What is Game Development?
Game development might sound as simple as creating a video game. But have you ever thought about what it looks like? Have you ever played handy games like “flappy bird” or more advanced ones like “Fortnite” or “GTA”? Crafting a story, planning the characters, designing the UI, building the code base, adding audio effects, and ensuring completion all go to the art of game development.
It is a financially straining sport. All scalable and advanced games are usually funded by investors or gaming studios. Smaller and simpler games that take lesser time to develop can be published by self-funding. If you’re going to opt for an individual game development career make sure you’ve got your projections insight.
Basic Game Components
Before you know how to start making video games you need to understand its founding components.
- Idea - Your idea should be realistic, comprehensive and energize you to develop it.
- Story - Any remarkable piece of art has a sound underlying story.
- Characters - Make sure you carve the characters (if any) well as they will drive the story.
- Art - This era is all about aesthetics.
- UI/UX - If your UI doesn’t provide a good UX you’re likely to put off the users.
- Game Logic - A well-implemented logic will ensure smooth play.
- Audio Affects - Audios are more engaging than you think.
- Product Completion - Overall features coherence will take your product places.
- Time to Market and Launch - Explore resources or seek help if you’re not good at it.
How to Start Learning?
There is no defined rule or set path to learning game development. Different people learn differently so you can see what works best for you. Here’s a generic way to get started.
Game development is not a piece of cake. If you think of building your dream video game as your first project. Then I’d love to break it down for you. You either have to start with something as basic as tic tac toe/chess/ping pong or cut all the features of your dream game till you have either two or lesser features left. By starting small you’re going to set realistic expectations for yourself. If you go big in the beginning, you can get stuck, frustrated and more likely to give up.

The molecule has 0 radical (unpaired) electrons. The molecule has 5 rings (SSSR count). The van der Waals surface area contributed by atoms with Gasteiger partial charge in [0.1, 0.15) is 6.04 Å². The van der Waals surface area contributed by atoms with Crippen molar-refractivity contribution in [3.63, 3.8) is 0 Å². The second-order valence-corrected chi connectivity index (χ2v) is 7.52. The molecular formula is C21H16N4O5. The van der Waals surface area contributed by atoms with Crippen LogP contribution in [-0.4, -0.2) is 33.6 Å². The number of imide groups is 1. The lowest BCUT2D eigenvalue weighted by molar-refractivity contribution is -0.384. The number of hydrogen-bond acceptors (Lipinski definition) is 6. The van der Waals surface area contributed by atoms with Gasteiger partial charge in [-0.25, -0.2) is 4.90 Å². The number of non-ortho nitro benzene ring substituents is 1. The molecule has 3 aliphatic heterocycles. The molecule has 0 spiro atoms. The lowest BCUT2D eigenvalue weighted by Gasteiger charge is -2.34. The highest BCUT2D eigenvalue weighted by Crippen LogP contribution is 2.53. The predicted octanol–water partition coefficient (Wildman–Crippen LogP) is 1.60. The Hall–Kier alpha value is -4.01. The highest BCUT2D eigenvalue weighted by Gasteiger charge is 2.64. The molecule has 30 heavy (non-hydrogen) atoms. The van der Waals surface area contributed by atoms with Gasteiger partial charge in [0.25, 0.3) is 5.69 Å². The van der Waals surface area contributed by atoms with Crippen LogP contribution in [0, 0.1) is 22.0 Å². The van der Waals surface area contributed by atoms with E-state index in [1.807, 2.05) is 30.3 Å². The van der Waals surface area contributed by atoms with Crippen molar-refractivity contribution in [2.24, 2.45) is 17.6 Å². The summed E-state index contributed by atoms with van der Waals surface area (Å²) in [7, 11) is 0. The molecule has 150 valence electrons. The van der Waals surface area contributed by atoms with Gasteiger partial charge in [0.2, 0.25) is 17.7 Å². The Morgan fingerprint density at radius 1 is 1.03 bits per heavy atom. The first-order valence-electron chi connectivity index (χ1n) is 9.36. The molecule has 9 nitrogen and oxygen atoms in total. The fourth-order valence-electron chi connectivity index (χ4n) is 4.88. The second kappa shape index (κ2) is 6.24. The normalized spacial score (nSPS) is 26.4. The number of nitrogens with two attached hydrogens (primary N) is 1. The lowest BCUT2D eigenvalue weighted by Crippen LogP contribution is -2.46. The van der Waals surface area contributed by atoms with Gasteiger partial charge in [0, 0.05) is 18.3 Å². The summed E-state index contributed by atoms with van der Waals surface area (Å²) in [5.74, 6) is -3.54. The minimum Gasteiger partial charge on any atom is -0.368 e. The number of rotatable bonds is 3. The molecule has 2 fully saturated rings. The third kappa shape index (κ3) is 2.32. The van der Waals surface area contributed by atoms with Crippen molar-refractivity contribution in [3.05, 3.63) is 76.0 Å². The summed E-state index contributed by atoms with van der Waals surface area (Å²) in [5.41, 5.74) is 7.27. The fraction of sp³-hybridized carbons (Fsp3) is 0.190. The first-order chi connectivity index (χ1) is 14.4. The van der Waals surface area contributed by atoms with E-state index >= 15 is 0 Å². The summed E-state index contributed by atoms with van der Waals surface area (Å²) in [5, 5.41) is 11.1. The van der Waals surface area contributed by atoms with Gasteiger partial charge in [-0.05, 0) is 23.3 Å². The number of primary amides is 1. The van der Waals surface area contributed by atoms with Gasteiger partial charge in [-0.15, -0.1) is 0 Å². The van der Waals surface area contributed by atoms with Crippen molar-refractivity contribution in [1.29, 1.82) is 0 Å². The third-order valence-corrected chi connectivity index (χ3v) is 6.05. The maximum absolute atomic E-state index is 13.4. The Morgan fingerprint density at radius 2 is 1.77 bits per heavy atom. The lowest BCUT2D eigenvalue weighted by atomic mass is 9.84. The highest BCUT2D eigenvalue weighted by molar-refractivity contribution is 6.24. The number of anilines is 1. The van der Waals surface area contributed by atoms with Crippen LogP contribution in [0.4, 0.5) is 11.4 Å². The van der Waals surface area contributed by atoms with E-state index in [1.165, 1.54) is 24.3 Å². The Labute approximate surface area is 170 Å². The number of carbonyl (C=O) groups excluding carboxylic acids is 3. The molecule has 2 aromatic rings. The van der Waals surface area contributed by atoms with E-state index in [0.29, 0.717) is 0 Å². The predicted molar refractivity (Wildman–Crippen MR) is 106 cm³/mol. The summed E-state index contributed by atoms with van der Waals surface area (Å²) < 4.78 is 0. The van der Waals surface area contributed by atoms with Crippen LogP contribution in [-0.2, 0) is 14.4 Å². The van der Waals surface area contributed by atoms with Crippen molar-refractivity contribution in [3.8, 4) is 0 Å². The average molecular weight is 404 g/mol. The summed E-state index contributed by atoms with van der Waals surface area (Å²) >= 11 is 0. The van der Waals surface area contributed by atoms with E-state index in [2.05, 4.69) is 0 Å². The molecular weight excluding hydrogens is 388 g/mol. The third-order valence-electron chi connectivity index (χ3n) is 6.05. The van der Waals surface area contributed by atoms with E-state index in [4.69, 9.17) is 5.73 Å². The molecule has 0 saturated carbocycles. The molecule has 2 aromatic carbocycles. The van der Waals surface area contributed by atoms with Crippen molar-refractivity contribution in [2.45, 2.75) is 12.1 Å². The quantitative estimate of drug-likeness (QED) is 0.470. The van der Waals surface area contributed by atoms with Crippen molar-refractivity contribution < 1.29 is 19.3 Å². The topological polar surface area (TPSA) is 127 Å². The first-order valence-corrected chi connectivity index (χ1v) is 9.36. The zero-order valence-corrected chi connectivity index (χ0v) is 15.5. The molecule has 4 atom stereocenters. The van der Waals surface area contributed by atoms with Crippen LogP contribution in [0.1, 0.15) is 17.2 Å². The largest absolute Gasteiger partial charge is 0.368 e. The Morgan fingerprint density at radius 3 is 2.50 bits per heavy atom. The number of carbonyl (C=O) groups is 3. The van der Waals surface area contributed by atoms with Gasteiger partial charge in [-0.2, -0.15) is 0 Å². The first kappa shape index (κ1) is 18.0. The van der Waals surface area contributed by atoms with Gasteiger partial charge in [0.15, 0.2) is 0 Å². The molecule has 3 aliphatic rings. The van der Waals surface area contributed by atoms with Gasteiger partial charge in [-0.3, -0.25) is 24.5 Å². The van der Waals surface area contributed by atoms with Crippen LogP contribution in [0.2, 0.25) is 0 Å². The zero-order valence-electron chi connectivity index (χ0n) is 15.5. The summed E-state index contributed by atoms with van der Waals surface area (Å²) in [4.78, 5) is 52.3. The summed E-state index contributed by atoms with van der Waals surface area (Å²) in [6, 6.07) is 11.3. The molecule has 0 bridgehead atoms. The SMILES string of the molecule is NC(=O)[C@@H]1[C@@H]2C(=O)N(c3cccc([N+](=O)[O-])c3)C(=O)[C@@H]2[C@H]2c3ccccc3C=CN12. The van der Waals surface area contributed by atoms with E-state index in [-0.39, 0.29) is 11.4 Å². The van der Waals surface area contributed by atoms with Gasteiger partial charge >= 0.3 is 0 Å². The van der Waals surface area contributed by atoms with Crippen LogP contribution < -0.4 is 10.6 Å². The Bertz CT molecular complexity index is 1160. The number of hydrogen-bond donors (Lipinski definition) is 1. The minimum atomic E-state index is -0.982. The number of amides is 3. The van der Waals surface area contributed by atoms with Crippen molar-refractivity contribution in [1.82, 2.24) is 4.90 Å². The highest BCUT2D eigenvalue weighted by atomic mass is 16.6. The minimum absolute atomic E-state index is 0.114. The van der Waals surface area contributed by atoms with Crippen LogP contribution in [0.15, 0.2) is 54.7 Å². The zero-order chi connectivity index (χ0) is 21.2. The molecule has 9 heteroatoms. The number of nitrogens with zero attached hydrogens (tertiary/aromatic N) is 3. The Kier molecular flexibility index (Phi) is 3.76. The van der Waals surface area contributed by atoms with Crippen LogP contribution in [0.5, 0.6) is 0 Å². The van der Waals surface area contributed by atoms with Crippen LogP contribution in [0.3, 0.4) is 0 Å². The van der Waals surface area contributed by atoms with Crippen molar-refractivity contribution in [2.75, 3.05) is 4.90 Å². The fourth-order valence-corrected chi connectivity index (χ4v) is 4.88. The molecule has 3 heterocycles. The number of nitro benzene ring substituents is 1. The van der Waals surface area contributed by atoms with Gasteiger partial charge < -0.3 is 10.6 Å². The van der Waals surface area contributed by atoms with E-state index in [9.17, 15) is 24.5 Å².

Make Use of the Relevant Resources
There are tonnes of resources available for game development. Some of the famous books are The Art of Game Design, Game Programming Patterns, and Game Engine Architecture. Apart from books, for those who need practice and real experience in this niche, there’s information overload everywhere. You can find java game development courses for beginners, for example, pay attention to CodeGym - it gives an opportunity to try your skills at building a game online.
While creating the code you can verify it as well and discuss any issues you may face. It’s a convenient option for newbies and an extra point of view for accomplishing the game.
Whenever you want to refresh your knowledge before creating a game or just start your learning process articles in the Codegym blog section may come in handy. Short guides don’t take much time to read but cover the main topic points.
If you prefer video content Freecodecamp shares the miscellaneous guides with a detailed step-by-step explanation of how to create hero animation, collisions, navigating between the scenes etc.
Alternatively, dotnet.microsoft.com suggests video lessons about game development as well alongside with the new features on their embedded tools like MonoGame Content Builder Editor. Users can distinguish between the options available for their tasks and think over game building strategy.
Like I quoted before, different things work out for different people. You’re better aware of your learning capabilities. Use whatever facilitates your learning.
Acquire Development Skills
If you’re new to programming aiming to be a game developer, then you better remember this. Having a strong foundation will keep you in the game even if you want to give up. It’s easier to be overwhelmed in the beginning. You might feel it’s too complex to understand or boring. There you need to remember why you started.
Dedicate due time to master the basics. Concentrate on object-oriented programming, data structures and algorithms. Once you’re comfortable working with extensive projects you can move to game development. After spending enough time on basics, troubleshooting problems will be easier for you. If you do not have a thorough grasp of the concepts, you won’t be able to understand what’s going wrong at what place.